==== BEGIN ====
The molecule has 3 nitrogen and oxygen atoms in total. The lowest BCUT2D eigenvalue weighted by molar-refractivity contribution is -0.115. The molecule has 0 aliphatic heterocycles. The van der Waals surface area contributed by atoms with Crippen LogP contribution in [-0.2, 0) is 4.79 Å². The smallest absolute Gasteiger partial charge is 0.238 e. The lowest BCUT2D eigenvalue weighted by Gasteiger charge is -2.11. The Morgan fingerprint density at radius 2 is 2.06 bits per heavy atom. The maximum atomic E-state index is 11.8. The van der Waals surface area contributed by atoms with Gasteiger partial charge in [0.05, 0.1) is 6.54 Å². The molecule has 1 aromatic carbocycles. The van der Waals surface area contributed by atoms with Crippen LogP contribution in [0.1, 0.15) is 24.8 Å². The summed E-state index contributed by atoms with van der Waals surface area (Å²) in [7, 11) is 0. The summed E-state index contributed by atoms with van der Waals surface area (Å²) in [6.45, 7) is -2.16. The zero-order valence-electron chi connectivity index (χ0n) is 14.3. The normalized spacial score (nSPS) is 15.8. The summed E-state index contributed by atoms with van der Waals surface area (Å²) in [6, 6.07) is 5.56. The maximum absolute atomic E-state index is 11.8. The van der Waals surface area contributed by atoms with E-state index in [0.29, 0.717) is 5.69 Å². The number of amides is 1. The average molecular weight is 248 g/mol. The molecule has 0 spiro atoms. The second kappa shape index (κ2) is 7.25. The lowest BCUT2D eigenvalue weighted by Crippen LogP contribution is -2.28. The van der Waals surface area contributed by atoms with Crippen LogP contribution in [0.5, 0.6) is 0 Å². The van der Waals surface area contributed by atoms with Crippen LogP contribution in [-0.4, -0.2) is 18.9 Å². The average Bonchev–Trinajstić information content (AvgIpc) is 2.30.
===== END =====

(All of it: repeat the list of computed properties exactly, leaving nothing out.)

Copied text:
The molecule has 3 nitrogen and oxygen atoms in total. The lowest BCUT2D eigenvalue weighted by molar-refractivity contribution is -0.115. The molecule has 0 aliphatic heterocycles. The van der Waals surface area contributed by atoms with Crippen LogP contribution in [-0.2, 0) is 4.79 Å². The smallest absolute Gasteiger partial charge is 0.238 e. The lowest BCUT2D eigenvalue weighted by Gasteiger charge is -2.11. The Morgan fingerprint density at radius 2 is 2.06 bits per heavy atom. The maximum atomic E-state index is 11.8. The van der Waals surface area contributed by atoms with Gasteiger partial charge in [0.05, 0.1) is 6.54 Å². The molecule has 1 aromatic carbocycles. The van der Waals surface area contributed by atoms with Crippen LogP contribution in [0.1, 0.15) is 24.8 Å². The summed E-state index contributed by atoms with van der Waals surface area (Å²) in [7, 11) is 0. The summed E-state index contributed by atoms with van der Waals surface area (Å²) in [6.45, 7) is -2.16. The zero-order valence-electron chi connectivity index (χ0n) is 14.3. The normalized spacial score (nSPS) is 15.8. The summed E-state index contributed by atoms with van der Waals surface area (Å²) in [6, 6.07) is 5.56. The maximum absolute atomic E-state index is 11.8. The van der Waals surface area contributed by atoms with E-state index in [0.29, 0.717) is 5.69 Å². The number of amides is 1. The average molecular weight is 248 g/mol. The molecule has 0 spiro atoms. The second kappa shape index (κ2) is 7.25. The lowest BCUT2D eigenvalue weighted by Crippen LogP contribution is -2.28. The van der Waals surface area contributed by atoms with Crippen LogP contribution in [0.5, 0.6) is 0 Å². The van der Waals surface area contributed by atoms with Crippen LogP contribution in [-0.4, -0.2) is 18.9 Å². The average Bonchev–Trinajstić information content (AvgIpc) is 2.30.